The Invisible Whiteness

A lot of what conscious people, especially conscious people of color, talk about, is about blackness and color. Meanwhile, what we leave out is the most important factor of it all: Whiteness. Whiteness is the absence of color, what some people align as the opposite of color. This post is going to break down this concept of whiteness and how it affects race relations.

When we discussed privilege, we don’t always talk about or engage in conversation with those who have it. We talk about it amongst those who don’t have it, which makes it difficult to move these conversations forward and “move on” as some would love to do. Privilege is always a tricky thing that everyone has to some degree. You have it, I have it, and we can’t help it. It’s not for us to feel guilty about and let it eat us up, but we do need to take responsibility for the effects of this privilege, which have oppressed people and have negative effects on those who aren’t problem. For example, I have straight-passing privilege. I say “passing”, because as I have mentioned before, I am not straight. My past few partners have been cis-gender heterosexual males, so if we had decided to marry, it would not be an obstacle getting a marriage license and finding an officiator. I also don’t face acts of queerphobia or transphobia that many of my peers face in a multitude of ways. I didn’t ask for it, nor do I take part in these hateful measures, but I do benefit from it, and I need to respect it, address it, and allow myself to lift the voices of those who are persecuted because of it.

White privilege, especially white male privilege, is essentially what drives our world, whether you agree with it or not. This is the effect of xenophobia, racism, and white supremacy. And as much as those who would like to ignore it may claim otherwise, it has driven a deep division in the country that is still present today. Privilege isn’t necessarily a dangerous thing, but it does allow someone a certain power, or clout. Someone with privilege has more availability to move upwards in their spaces, and it also allows them to gain access to places that those without it cannot.

Whiteness is a relatively new term, but it has been used since even before America was established as a country. In the 1600s, black people and Native Americans were already being used as servants, and there are many reports of xenophobia and early white supremacy (yeah, that Thanksgiving mess didn’t really happen the way they told you in elementary schools.) By the 1640s, there were laws put into place that forbid romantic intermixing of races, and by the end of the 17th century, slavery and hatred for the Native Americans were normal and acceptable.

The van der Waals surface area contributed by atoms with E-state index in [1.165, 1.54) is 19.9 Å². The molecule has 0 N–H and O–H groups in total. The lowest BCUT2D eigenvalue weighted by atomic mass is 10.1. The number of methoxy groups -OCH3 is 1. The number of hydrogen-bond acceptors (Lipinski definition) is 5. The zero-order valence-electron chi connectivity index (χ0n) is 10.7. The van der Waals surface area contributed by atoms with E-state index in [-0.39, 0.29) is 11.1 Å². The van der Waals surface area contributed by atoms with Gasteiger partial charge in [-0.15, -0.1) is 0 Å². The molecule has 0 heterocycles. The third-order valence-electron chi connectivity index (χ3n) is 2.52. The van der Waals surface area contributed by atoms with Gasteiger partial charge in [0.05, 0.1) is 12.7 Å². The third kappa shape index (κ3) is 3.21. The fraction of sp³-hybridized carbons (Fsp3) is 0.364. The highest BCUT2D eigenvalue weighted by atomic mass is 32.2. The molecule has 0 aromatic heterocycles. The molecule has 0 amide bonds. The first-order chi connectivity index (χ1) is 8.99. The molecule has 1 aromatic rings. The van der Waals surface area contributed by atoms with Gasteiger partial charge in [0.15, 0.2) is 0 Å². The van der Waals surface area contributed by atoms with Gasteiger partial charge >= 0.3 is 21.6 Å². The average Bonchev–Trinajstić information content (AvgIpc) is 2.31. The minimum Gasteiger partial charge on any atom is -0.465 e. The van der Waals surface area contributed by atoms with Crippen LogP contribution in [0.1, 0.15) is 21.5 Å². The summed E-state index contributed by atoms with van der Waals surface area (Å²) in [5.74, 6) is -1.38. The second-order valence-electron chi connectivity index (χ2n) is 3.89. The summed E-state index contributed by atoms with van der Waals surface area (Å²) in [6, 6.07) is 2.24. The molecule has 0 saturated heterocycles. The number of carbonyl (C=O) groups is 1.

Whiteness isn’t normally thought of because being white means that you are the norm. You are the default, the automatic assumption, the easy and safe choice. And it has been that way for centuries. To be white means nothing biologically, but socially, it means that you are pure, your skin is what should be praised, and you deserve to be above those who are Othered. Those who are othered are the ones who don’t fit into this society where those who are the norm decide what is acceptable. Being white means so many things, but what people don’t realize that little things here and there actually do matter. When someone actively chooses to not sit next to a person of color on public transportation because of the color of their skin is still an injustice. Loving a culture’s feature while harping on the people which it belongs to is an injustice. Having a bandage that matches your skin tone, while calling it flesh toned is an injustice. These privileges don’t seem like anything big or out of the ordinary, but they help consist of the privilege of whiteness and they have many physical, mental, and emotional effects.

It takes a lot of courage for those who are Othered to be able to have a conversation about privilege with those who have it. In studies, it is found that it is much more likely for privileged people to shut down the conversation. Before you do, stop and think. You shutting them down is the ultimate exhibit of your privilege. Sure, it makes you feel uncomfortable, but afterwards, you get to leave the conversation. These people don’t and they face real struggles everyday. You can’t accuse someone as making things about race or gender or sexuality, etc.,  Because that is what affects the way they live. They don’t get to walk about these conversation because they are judged on it everyday. Likewise, you can’t be “too pro- (insert oppressed group here).” You just can’t. They are oppressed for a reason, to be for them means that you want that oppression to end and for their posterity. If that person’s passion for that scares you, then it’s probably better to look to yourself to dissect the problem.

-JW

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